Former Hahnville High pitcher is still throwing winners

Many successful high school athletes may still have no choice but to hang up their spikes when they graduate, but that is not Brooks Vial’s story.

Vial, a former Hahnville High School pitcher, is just getting started.

While pitching for the varsity Tigers as a sophomore in 2011, an injury sidelined him for the season. By the time he rehabbed himself, he was a junior and faced 2012 as a starting pitcher. In his junior year, the team was at 6-12 after 18 games and, according to Vial, yet went on to pull off a comeback he described as “pretty awesome.”

The awesome for him was just beginning, too.

“We were at the bottom of the power rankings,” Vial said. “Then we had a 19-game win streak and went on the state tournament. “That year, Vial was named to the 1st Team All-District squad.

In his senior year, the Tigers went to the second round of the state tournament before being eliminated by Zachary. Vial was voted All-District MVP, All-Metro and sports writer’s 1st team All – State. He finished with a 6-3 record from the hill, striking out 64 and ending the season with a 1.49 ERA.

And Vial did more than just throw for the Tigers.

From the dish, he finished the season with a .327 batting average, knocked in 22 RBI, hit two dingers and banged five doubles.

The University of Louisiana-Monroe (ULM)looked like the next stop for the young pitcher.

“I was going to be a preferred walk on for ULM,” Vial said. “But after weighing my options and seeing some things that just didn’t feel right for me, I chose not to go there.” Vial also considered Tulane and had a recruiting visit with them, but felt the economic strain of such a program might be too hard to endure.

With his senior year half over, this athlete with a 3.9 GPA had no viable prospects for college.

Until his former teammate second basemen, Cody Farrell, suggested a move that has not occurred to Vial.

“What about Delgado? You need to just come here,” Farrell said. “You know we’re good.”

Vial conceded that, in his senior year, Delgado was No. 1 in the nation in the polls.

“They had an incredible year and then got upset in a super-regional, and that team, top to bottom, was just as good as any team I had ever been on,” he said.

Vial conceded that junior college is a step below a Division -1 program, but it all has to do with consistency. He explained kids are just as good in junior college league, but they don’t have the regularity that D-1 players have although they are not bad players.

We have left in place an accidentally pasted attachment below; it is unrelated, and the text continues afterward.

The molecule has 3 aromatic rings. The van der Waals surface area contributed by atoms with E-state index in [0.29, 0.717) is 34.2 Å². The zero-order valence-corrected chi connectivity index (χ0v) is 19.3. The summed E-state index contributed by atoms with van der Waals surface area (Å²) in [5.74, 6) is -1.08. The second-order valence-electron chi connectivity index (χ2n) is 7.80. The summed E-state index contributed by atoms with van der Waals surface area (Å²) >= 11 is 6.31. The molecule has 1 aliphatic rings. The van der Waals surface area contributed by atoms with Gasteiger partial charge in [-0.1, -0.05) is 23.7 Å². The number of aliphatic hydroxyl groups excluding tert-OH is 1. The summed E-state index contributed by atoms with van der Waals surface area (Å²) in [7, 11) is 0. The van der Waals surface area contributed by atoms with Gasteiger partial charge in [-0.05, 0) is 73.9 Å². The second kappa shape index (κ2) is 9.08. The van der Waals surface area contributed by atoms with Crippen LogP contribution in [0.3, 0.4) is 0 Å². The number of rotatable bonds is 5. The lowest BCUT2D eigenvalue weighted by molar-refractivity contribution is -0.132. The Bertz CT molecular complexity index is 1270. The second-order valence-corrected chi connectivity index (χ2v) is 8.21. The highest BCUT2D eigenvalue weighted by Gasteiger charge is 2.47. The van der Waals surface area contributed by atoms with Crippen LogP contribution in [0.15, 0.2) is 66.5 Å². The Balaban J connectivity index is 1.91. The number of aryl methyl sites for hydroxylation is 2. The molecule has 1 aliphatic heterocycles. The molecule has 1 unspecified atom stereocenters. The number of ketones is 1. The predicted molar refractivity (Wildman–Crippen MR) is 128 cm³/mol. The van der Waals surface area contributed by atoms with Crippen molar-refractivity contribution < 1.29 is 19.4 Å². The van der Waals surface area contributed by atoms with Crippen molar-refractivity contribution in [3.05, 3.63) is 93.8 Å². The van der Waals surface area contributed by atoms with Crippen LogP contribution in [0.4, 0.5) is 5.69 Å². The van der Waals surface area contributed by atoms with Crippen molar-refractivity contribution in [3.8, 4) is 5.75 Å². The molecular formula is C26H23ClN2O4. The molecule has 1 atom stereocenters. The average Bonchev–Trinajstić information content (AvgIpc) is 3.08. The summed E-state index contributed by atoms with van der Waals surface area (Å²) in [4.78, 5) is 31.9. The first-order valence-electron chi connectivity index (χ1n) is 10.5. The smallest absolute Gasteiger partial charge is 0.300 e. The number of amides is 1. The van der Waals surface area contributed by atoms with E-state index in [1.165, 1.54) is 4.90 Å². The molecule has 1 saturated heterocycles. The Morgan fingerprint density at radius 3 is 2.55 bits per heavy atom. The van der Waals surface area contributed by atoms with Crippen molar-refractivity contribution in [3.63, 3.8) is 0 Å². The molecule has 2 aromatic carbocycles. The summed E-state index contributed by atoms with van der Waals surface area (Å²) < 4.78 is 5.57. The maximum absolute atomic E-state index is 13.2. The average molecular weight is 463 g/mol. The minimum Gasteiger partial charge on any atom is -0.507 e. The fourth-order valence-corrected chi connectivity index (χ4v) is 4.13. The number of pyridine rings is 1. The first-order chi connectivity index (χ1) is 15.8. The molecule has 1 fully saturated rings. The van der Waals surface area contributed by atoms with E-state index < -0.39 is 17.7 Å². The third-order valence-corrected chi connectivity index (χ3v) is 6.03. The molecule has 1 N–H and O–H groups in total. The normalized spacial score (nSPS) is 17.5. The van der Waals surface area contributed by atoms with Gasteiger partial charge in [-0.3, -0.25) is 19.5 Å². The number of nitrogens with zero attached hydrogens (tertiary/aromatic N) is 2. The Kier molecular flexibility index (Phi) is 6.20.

He also said D-1 pitchers typically throw just a few more miles an hour than JUCO players, but that difference is all the difference.

“Typically D-1 guys throw in the low 90’s, like 92, 93,” he said. “Junior college pitchers throw around 85-88 and those few miles an hour extra makes a difference to the hitters.”

Vials calls it the threshold of speed in pitching.

“It’s amazing because what they say is once you get above 93, is it’s whole different world,” he said.

Vial admitted his top speed is only around 84 mph, but he has an advantage that helps him compensate.

“I’m a lefty,” he said. “So I can get away with it.”

A lefty throws off the batter’s timing typically; they are not used to it since left handed pitchers are fewer than right handed hurlers.

“I just rotate, change speeds and keep the hitters off balance,” Vial said, adding, sports writers referred to him as the “crafty lefty.”

It was because “I would never throw a straight ball, just curve balls, change-ups and two seam fastballs away mostly,” he said. “I was always mixing it up – just never throwing flat.”

Vial said he owes so much to Hahnville baseball head coach David Baudry who called his pitches through high school.

“I had a real good relationship with Coach Baudry,” Vial said. “He called everything. I totally trusted him.”

He also admitted another reason he had so much success was his ability to throw any pitch in any count in high school.